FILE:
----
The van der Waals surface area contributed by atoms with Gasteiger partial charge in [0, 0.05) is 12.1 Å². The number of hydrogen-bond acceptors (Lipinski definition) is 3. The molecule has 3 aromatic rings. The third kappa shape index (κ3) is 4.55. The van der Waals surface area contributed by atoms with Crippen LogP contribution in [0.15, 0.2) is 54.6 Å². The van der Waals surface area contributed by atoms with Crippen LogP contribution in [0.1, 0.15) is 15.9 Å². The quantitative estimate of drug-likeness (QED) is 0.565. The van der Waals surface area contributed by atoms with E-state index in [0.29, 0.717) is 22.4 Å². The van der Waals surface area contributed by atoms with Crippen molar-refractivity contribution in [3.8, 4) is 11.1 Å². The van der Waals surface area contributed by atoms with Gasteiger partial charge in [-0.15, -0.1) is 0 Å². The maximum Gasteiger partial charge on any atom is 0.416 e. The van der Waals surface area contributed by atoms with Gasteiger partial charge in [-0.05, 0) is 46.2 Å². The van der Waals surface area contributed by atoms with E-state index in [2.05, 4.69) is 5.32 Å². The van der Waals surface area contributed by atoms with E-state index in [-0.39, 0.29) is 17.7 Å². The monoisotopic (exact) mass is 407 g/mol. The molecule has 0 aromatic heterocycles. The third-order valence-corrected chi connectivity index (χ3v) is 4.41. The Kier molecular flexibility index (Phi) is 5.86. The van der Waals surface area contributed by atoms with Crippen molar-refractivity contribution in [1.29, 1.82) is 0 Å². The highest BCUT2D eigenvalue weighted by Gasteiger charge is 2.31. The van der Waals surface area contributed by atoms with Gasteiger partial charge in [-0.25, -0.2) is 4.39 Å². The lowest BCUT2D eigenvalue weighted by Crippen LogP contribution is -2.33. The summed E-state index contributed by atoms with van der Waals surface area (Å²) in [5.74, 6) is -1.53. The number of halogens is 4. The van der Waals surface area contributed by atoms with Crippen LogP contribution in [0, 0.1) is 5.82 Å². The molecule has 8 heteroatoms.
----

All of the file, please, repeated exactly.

The van der Waals surface area contributed by atoms with Gasteiger partial charge in [0, 0.05) is 12.1 Å². The number of hydrogen-bond acceptors (Lipinski definition) is 3. The molecule has 3 aromatic rings. The third kappa shape index (κ3) is 4.55. The van der Waals surface area contributed by atoms with Crippen LogP contribution in [0.15, 0.2) is 54.6 Å². The van der Waals surface area contributed by atoms with Crippen LogP contribution in [0.1, 0.15) is 15.9 Å². The quantitative estimate of drug-likeness (QED) is 0.565. The van der Waals surface area contributed by atoms with E-state index in [0.29, 0.717) is 22.4 Å². The van der Waals surface area contributed by atoms with Crippen molar-refractivity contribution in [3.8, 4) is 11.1 Å². The van der Waals surface area contributed by atoms with Gasteiger partial charge in [-0.15, -0.1) is 0 Å². The maximum Gasteiger partial charge on any atom is 0.416 e. The van der Waals surface area contributed by atoms with Gasteiger partial charge in [-0.05, 0) is 46.2 Å². The van der Waals surface area contributed by atoms with E-state index in [2.05, 4.69) is 5.32 Å². The van der Waals surface area contributed by atoms with E-state index in [-0.39, 0.29) is 17.7 Å². The monoisotopic (exact) mass is 407 g/mol. The molecule has 0 aromatic heterocycles. The third-order valence-corrected chi connectivity index (χ3v) is 4.41. The Kier molecular flexibility index (Phi) is 5.86. The van der Waals surface area contributed by atoms with Crippen molar-refractivity contribution in [1.29, 1.82) is 0 Å². The highest BCUT2D eigenvalue weighted by Gasteiger charge is 2.31. The van der Waals surface area contributed by atoms with Gasteiger partial charge in [-0.25, -0.2) is 4.39 Å². The lowest BCUT2D eigenvalue weighted by Crippen LogP contribution is -2.33. The summed E-state index contributed by atoms with van der Waals surface area (Å²) in [5.74, 6) is -1.53. The number of halogens is 4. The van der Waals surface area contributed by atoms with Crippen LogP contribution in [0, 0.1) is 5.82 Å². The molecule has 8 heteroatoms.